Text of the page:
Some books have arrived at the Speculator household in the last couple of days that I am treating more as resources than reading material. The first is Brave New Words: The Oxford Dictionary of Science Fiction by Jeff Prucher. It really is a dictionary of terms whose use is founded in the tradition of science fiction. As the title says, this book comes from Oxford University Press, which would indicate some scholarly ambition for the book. Being the word geek I am, I am delighted that it treats its entries as does the Oxford English Dictionary; a definition, and then a chronological listing of the important appearances of the term. Prucher has done some remarkable research for those entries--most of them come from novels or short stories, but he uses genre magazines, mainstream newspapers, scripts of TV shows and movies, and even articles on Usenet newsgroups as his sources. A quick skim of the book uncovered several references to something called The Adventures of Luke Skykiller by George Lucas, for example. Of course the real joy is these listings, but the writer of the foreword, Gene Wolfe, also points out a use I had not considered--they provide some solid examples of the style and content of some things I have never read (and surely even more for someone newly come to speculative fiction) and those help to make a reading list. Like I need the help....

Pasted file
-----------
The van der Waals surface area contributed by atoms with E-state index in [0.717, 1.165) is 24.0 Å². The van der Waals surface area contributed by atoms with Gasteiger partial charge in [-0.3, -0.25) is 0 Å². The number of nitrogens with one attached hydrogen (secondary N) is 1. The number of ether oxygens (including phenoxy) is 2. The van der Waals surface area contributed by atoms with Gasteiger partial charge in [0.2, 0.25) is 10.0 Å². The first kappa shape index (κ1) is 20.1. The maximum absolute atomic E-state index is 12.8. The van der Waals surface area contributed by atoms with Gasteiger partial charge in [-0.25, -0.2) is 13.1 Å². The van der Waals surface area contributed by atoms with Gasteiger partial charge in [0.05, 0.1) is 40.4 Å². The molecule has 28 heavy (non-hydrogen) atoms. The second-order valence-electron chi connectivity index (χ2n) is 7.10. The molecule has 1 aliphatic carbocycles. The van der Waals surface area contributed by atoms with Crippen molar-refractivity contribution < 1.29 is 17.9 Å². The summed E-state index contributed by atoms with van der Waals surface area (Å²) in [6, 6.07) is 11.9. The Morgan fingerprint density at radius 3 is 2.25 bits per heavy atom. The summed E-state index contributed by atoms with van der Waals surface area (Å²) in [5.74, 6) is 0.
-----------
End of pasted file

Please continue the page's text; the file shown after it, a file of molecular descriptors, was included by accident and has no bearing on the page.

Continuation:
The one drawback of this book for me was the number of typographical errors and layout mistakes. If the book is trying to be reference material, the author and editor are going to have to be far more scrupulous about editing. Otherwise, I did an entire skim of the book, reading through definitions and first uses, and then deeper in to the examples if it was an interesting term. I recommend this book most heartily to either the fan of words or the fan of science fiction. And if you're a fan of both, this book is just a delight.
The second book that has arrived is The Rediscovery of Man, the complete set of short stories by Cordwainer Smith. I already owned The Best of Cordwainer Smith (thanks Mark!) and thoroughly enjoyed what is recognized as the top 12 or so pieces of short fiction by Smith (the nom de plume for Paul Myron Anthony Linebarger). I enjoyed them so much, however, that I decided I wanted to get them all. This is a lovely 600+ page volume that I may not actually get to for some time. I like short stories, but I tend to read collections as filler, a story at a time when I have a few minutes to spare. I am looking forward to this collection however, and I might just end up putting it in the growing reading stack.
I also bought Hominids by Robert Sawyer and Red Mars by Kim Stanley Robinson in my quest to catch up on the Nebula- and Hugo-award winning novels. Actually, I was looking for The Time Machine in the local used book stores but came up empty on that quest. But since I carry the list of the missing award-winners with me, I was able to pick those two up.